|Topic Review (Newest First)|
|10-08-2010 08:18 AM|
I can see why some might, but I don't.
It does have a ventral fin that fairs into it. But I'd still call this an unbalanced spade rudder. That fin is a fairly common design feature, used on many boats with spade rudders.
What makes it a little different is that the lower end of the rudder post seats and pivots at a gudgeon. That's not much different than a transom-hung rudder, though.
In this case, I would wonder about the rudder design, if the rudder post in fact ends at that gudgeon. Obviously it has held up fine, but it's nice to have the rudder post extend deeper into the blade. If not, you'd like to see some kind of skeletal structure in there. There may well be.
I have a preference for skeg-hung rudders, but my enthusiasm wanes when they don't included an aperture to protect the running gear -- which is one of the big benefits they offer. Absent the aperture, I'd rather have a well-designed balanced spade, with a shaft and propeller in nice clean water.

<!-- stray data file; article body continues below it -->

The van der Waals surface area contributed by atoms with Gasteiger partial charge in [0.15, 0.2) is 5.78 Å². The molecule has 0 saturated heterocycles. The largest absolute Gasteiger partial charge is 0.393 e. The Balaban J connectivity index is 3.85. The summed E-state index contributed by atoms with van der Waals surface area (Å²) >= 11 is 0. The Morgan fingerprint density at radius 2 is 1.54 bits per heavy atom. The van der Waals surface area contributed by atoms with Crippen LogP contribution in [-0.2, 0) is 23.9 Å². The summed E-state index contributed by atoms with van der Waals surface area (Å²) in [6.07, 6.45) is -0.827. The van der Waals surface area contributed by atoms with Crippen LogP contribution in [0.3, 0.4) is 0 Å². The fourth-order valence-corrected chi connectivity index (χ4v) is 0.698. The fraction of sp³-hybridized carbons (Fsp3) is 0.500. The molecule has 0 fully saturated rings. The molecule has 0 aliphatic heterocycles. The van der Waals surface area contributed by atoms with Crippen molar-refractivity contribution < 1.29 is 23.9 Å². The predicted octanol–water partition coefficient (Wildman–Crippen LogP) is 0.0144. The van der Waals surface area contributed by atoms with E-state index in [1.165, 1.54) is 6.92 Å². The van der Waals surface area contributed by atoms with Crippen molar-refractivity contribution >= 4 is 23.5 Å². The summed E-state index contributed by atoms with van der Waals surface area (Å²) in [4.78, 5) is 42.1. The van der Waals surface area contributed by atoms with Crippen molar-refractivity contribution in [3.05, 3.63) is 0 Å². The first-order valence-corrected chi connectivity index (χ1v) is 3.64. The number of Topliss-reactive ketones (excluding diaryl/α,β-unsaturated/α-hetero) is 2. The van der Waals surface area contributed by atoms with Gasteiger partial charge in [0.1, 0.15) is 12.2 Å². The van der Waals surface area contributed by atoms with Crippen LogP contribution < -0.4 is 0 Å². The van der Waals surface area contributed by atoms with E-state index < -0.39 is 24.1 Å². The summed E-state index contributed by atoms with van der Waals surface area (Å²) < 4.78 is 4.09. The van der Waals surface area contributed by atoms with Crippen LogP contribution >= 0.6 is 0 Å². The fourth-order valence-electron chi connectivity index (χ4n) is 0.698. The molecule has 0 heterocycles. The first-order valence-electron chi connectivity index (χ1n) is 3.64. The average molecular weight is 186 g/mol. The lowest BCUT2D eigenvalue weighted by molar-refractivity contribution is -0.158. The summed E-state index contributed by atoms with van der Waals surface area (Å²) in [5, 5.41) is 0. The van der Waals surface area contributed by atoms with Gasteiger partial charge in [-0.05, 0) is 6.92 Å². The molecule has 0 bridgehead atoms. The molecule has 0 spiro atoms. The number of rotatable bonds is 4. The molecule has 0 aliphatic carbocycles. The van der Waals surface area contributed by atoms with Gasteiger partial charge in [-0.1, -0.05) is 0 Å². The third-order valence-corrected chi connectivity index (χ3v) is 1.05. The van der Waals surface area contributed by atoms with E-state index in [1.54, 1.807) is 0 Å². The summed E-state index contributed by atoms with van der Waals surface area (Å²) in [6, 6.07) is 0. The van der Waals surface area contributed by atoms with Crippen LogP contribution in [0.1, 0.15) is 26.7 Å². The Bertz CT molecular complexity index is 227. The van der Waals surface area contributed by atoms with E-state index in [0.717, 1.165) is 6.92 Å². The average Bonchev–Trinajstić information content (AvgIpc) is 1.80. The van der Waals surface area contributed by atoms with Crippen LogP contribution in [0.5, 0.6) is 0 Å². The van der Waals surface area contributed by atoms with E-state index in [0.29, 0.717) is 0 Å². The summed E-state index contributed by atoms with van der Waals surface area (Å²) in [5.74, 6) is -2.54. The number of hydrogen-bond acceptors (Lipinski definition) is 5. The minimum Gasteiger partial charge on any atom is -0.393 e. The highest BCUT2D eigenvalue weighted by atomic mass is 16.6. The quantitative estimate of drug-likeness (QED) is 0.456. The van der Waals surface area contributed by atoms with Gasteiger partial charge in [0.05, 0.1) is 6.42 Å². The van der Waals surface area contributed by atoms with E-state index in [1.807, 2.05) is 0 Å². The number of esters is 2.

|10-08-2010 06:58 AM|
|Maine Sail||I have one on my boat just like that and have always considered it a "partial skeg"...|
|10-08-2010 06:48 AM|
|10-07-2010 10:25 PM|
Originally Posted by kwaltersmi View Post
A spade rudder has no hull attachment points whatsoever.
|10-07-2010 09:27 PM|
Do you consider this a skeg-hung rudder?
Do you consider the rudder in the picture below to be skeg-hung?
It seems a spade/skeg hybrid to me. The "skeg" (if that's what it is) doesn't fully protect the rudder, but it does seem to add some strength to the attachment set-up.